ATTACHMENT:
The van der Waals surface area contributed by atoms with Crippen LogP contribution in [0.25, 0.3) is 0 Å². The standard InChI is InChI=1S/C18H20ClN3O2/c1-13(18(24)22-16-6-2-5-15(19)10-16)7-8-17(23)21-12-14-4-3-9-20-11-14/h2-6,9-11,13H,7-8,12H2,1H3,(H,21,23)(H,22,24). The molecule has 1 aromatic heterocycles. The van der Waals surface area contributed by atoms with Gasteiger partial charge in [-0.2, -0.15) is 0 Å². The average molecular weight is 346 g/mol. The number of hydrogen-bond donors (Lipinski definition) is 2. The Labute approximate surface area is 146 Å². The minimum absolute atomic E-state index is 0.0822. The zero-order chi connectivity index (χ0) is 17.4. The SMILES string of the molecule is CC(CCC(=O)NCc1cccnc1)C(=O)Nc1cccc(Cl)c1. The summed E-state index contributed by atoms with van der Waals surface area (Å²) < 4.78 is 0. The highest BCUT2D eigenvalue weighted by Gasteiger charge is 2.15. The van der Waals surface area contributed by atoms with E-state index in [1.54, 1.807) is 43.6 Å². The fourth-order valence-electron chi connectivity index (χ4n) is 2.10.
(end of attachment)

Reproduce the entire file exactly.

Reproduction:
The van der Waals surface area contributed by atoms with Crippen LogP contribution in [0.25, 0.3) is 0 Å². The standard InChI is InChI=1S/C18H20ClN3O2/c1-13(18(24)22-16-6-2-5-15(19)10-16)7-8-17(23)21-12-14-4-3-9-20-11-14/h2-6,9-11,13H,7-8,12H2,1H3,(H,21,23)(H,22,24). The molecule has 1 aromatic heterocycles. The van der Waals surface area contributed by atoms with Gasteiger partial charge in [-0.2, -0.15) is 0 Å². The average molecular weight is 346 g/mol. The number of hydrogen-bond donors (Lipinski definition) is 2. The Labute approximate surface area is 146 Å². The minimum absolute atomic E-state index is 0.0822. The zero-order chi connectivity index (χ0) is 17.4. The SMILES string of the molecule is CC(CCC(=O)NCc1cccnc1)C(=O)Nc1cccc(Cl)c1. The summed E-state index contributed by atoms with van der Waals surface area (Å²) < 4.78 is 0. The highest BCUT2D eigenvalue weighted by Gasteiger charge is 2.15. The van der Waals surface area contributed by atoms with E-state index in [1.54, 1.807) is 43.6 Å². The fourth-order valence-electron chi connectivity index (χ4n) is 2.10.